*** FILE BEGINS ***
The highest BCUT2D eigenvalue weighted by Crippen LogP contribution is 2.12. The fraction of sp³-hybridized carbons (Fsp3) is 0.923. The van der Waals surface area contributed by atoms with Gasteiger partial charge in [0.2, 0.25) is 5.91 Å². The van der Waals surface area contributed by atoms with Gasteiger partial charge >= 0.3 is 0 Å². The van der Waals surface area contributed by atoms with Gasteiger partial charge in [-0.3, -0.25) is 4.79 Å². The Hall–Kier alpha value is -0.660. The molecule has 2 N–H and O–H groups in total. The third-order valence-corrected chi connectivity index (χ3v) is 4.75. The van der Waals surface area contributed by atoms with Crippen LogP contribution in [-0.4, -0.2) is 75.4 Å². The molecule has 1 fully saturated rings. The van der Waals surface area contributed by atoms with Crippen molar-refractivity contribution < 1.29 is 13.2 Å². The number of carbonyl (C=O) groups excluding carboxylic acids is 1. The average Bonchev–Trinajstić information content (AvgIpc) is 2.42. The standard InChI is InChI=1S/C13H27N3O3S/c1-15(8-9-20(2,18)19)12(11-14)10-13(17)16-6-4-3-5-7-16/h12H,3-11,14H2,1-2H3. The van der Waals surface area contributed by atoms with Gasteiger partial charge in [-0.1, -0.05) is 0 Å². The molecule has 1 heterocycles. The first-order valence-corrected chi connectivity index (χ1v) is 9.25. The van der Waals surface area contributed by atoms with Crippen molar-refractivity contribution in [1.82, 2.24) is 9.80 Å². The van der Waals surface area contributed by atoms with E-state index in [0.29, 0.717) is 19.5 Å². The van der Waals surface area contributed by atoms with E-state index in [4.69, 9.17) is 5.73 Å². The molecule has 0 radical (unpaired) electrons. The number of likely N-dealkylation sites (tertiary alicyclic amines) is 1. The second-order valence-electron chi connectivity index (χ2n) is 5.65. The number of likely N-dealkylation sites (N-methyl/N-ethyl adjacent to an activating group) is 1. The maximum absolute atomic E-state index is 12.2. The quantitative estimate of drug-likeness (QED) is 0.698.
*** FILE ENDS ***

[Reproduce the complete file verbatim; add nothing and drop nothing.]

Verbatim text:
The highest BCUT2D eigenvalue weighted by Crippen LogP contribution is 2.12. The fraction of sp³-hybridized carbons (Fsp3) is 0.923. The van der Waals surface area contributed by atoms with Gasteiger partial charge in [0.2, 0.25) is 5.91 Å². The van der Waals surface area contributed by atoms with Gasteiger partial charge >= 0.3 is 0 Å². The van der Waals surface area contributed by atoms with Gasteiger partial charge in [-0.3, -0.25) is 4.79 Å². The Hall–Kier alpha value is -0.660. The molecule has 2 N–H and O–H groups in total. The third-order valence-corrected chi connectivity index (χ3v) is 4.75. The van der Waals surface area contributed by atoms with Crippen LogP contribution in [-0.4, -0.2) is 75.4 Å². The molecule has 1 fully saturated rings. The van der Waals surface area contributed by atoms with Crippen molar-refractivity contribution < 1.29 is 13.2 Å². The number of carbonyl (C=O) groups excluding carboxylic acids is 1. The average Bonchev–Trinajstić information content (AvgIpc) is 2.42. The standard InChI is InChI=1S/C13H27N3O3S/c1-15(8-9-20(2,18)19)12(11-14)10-13(17)16-6-4-3-5-7-16/h12H,3-11,14H2,1-2H3. The van der Waals surface area contributed by atoms with Gasteiger partial charge in [-0.1, -0.05) is 0 Å². The molecule has 1 heterocycles. The first-order valence-corrected chi connectivity index (χ1v) is 9.25. The van der Waals surface area contributed by atoms with Crippen molar-refractivity contribution in [1.82, 2.24) is 9.80 Å². The van der Waals surface area contributed by atoms with E-state index in [0.29, 0.717) is 19.5 Å². The van der Waals surface area contributed by atoms with E-state index in [4.69, 9.17) is 5.73 Å². The molecule has 0 radical (unpaired) electrons. The number of likely N-dealkylation sites (tertiary alicyclic amines) is 1. The second-order valence-electron chi connectivity index (χ2n) is 5.65. The number of likely N-dealkylation sites (N-methyl/N-ethyl adjacent to an activating group) is 1. The maximum absolute atomic E-state index is 12.2. The quantitative estimate of drug-likeness (QED) is 0.698.